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Australians Lead Global Consortium to Fuel Hydrogen Energy in Mining

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Hydrogen station (Reference image by HenkvD, Wikimedia Commons)

Brisbane-based research organisation, Mining3, and low-carbon energy and services player, Engie, recently teamed up to form the Hydra Consortium, a joint effort aimed at promoting the use of hydrogen fuel cell-based powertrain for heavy-duty mobility within the mining sector.

Joining them are technology companies including Ballard Power, a fuel cell systems provider; Hexagon Purus, who specialise in hydrogen storage systems; and Reborn Electric Motors, who will complete the systems integration.

Mining sector participants, Thiess and Mitsui & Co. have also joined as part of their commitment to developing sustainable solutions for decarbonizing the resources industry.

The aim of the consortium is to create technology that will allow renewable hydrogen to take the place of diesel in mining, and decarbonise the sector. A lofty goal, and given the conservative nature of miners, proving the economics and safety of a hydrogen-fuelled haulage solution is a top priority for the initiative. To address this, Hydra launched several workstreams focusing on safety, scalability, engineering and economy. This includes a pre-feasibility study to design, manufacture, and test a 200kW fuel cell plus battery powertrain prototype under mining conditions. The test outcomes will provide valuable information to optimise the overarching design that could replace the traditional diesel powertrain in years to come.

In recent times, miners have adopted battery electric vehicles to reduce their diesel use; however, this solution is not ideal as some are already finding constraints with the electric solutions available. Battery electric trucks, for example, struggle to get up inclines, making them unsuitable for stand-alone use in some Australian mines.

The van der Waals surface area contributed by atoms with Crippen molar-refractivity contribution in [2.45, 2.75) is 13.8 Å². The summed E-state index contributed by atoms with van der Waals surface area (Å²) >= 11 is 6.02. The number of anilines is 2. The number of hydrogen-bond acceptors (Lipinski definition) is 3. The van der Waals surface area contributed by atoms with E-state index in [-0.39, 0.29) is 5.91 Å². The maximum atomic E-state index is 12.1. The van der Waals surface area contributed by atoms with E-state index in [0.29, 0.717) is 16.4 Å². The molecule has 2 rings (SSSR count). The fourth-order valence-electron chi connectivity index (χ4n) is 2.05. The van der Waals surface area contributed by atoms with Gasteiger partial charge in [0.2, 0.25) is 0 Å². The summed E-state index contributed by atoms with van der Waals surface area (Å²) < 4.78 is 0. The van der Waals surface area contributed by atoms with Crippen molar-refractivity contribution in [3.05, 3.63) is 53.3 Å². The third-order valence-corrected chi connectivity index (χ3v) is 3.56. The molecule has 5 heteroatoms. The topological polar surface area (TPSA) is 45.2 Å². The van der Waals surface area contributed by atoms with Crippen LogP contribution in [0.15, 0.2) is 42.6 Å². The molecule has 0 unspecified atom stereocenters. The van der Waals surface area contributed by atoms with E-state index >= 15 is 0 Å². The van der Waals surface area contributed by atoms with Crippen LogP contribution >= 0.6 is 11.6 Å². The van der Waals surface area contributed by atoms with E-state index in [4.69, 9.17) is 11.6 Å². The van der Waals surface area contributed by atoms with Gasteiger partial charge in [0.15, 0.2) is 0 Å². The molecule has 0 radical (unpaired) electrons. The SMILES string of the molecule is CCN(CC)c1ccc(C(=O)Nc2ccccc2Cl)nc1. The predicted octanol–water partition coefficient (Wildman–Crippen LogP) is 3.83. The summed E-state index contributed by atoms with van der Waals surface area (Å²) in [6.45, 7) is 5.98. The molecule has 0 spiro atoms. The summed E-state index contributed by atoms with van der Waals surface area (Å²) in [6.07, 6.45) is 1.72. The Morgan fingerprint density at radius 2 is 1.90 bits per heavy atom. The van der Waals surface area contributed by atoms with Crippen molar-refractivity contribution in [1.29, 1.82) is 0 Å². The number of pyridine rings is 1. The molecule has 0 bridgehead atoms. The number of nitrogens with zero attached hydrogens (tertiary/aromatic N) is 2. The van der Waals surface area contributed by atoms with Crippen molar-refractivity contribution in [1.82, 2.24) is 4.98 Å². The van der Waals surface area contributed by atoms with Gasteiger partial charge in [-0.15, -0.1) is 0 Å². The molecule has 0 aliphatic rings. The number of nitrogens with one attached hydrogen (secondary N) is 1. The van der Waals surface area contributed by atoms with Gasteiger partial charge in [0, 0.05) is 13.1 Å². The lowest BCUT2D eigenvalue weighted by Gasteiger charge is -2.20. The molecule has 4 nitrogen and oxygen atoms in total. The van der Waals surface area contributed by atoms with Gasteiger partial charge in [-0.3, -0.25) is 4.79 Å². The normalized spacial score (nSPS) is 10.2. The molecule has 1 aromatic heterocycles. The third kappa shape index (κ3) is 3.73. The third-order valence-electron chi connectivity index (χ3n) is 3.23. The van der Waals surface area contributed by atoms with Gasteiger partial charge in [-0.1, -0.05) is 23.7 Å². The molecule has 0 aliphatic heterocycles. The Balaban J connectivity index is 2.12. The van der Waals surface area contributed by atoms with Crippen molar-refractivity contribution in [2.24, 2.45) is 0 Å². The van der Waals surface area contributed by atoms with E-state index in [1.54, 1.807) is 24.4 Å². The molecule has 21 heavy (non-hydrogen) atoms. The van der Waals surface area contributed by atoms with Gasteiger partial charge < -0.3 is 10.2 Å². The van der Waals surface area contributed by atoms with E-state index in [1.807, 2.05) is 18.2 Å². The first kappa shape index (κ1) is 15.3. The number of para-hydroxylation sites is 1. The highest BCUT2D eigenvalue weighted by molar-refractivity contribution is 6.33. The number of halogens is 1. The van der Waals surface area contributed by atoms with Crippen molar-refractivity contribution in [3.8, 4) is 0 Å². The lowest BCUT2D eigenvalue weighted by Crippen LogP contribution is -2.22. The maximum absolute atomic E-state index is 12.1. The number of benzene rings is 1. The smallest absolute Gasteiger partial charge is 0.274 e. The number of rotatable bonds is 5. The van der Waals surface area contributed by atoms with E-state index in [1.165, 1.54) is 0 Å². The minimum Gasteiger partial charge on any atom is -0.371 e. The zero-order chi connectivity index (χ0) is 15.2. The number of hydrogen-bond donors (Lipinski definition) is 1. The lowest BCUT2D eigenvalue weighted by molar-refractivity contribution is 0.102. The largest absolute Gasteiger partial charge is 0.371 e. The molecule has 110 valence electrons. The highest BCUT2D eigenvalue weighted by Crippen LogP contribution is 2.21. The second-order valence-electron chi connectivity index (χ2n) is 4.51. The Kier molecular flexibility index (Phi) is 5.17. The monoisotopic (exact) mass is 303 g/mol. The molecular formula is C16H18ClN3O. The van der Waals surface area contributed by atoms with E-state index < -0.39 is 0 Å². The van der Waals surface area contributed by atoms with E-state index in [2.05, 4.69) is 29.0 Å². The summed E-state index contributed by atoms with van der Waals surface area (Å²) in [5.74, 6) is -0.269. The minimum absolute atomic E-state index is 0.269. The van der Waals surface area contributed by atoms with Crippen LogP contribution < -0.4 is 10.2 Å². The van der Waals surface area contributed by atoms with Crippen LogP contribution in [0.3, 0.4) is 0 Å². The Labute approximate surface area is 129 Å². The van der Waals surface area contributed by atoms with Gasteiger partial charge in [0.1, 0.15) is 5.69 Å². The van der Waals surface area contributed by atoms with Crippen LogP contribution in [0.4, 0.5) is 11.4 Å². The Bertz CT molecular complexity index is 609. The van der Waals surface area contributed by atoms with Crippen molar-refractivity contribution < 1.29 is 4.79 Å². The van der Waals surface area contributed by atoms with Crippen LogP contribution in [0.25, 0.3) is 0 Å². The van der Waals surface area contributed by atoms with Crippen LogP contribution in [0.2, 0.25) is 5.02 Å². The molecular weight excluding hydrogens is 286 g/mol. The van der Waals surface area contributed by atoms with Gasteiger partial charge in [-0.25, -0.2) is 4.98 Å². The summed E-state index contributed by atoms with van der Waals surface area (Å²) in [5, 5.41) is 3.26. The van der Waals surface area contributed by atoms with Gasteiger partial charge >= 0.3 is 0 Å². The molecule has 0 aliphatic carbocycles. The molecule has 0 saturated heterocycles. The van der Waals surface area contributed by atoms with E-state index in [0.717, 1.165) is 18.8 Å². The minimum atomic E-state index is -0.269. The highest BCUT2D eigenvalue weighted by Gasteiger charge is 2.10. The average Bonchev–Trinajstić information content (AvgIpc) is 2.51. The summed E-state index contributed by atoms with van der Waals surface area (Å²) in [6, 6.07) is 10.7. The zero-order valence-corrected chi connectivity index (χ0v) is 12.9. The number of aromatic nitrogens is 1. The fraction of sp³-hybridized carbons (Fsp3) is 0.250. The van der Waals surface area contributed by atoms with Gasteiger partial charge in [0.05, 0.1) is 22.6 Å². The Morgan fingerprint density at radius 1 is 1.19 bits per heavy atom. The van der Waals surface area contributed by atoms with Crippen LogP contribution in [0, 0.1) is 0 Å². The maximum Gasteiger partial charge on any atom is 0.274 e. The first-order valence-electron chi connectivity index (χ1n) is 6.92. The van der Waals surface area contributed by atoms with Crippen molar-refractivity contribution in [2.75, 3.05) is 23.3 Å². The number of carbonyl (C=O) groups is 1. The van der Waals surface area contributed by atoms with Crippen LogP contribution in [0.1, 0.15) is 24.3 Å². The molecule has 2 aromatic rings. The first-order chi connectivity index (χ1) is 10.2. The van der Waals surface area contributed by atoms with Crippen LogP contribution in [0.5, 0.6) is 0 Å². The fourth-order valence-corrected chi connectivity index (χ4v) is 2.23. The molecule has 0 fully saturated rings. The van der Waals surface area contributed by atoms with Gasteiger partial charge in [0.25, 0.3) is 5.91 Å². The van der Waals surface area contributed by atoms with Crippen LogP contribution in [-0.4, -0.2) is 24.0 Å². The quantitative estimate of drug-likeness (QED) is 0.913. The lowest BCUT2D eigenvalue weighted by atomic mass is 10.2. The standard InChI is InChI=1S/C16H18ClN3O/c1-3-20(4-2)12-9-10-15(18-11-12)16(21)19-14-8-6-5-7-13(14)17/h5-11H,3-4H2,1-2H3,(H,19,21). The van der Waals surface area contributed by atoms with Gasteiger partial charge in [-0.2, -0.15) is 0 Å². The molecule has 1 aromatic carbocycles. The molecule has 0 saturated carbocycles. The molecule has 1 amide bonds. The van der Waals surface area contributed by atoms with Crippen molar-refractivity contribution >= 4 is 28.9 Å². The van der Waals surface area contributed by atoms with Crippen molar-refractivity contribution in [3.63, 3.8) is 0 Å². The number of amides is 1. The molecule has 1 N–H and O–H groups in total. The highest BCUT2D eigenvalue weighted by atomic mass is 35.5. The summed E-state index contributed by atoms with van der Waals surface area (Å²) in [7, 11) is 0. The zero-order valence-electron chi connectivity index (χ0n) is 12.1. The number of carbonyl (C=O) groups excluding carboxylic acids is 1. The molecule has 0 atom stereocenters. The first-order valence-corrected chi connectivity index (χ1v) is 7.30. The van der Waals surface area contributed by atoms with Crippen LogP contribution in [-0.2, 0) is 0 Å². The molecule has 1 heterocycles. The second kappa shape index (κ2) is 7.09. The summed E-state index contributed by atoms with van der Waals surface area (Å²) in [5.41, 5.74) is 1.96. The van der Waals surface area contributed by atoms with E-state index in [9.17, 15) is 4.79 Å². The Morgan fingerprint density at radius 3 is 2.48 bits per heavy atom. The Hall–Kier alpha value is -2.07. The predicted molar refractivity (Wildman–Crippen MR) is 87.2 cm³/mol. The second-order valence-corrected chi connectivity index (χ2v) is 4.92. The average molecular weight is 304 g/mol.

Renewable hydrogen involves using renewable energy sources such as solar, wind or tidal energy to create hydrogen from water and has applications for both surface and underground mining. In essence, the technology could develop a “free” energy source that when burned, produces only water, thereby contributing substantially to decarbonising the mining sector.

A pilot program launched in Chile with Antofagasta Minerals at the Centinela copper mine is among the first to advance the use of hydrogen in large mining equipment. This was achieved in-part through the support of the Chilean Economic Development Agency who awarding Hydra A$458,000 in government funding to support the $1.2 million partnership with CSIRO Chile.

With a record of significantly over-achieving against emission reduction targets, management at the Centinela mine are hopeful the project can assist in achieving its goal of net zero direct and indirect carbon emissions by 2050 or sooner. “If this pilot delivers favourable results, we expect to have extraction trucks using hydrogen within five years,” Centinela’s general manager, Carlos Espinoza, said in the statement.

All eyes will be on Hydra’s pilot program, and with an Australian organisation at the helm, it won’t be too long before we will see similar hydrogen powered technology being piloted and rolled out in our own backyard.

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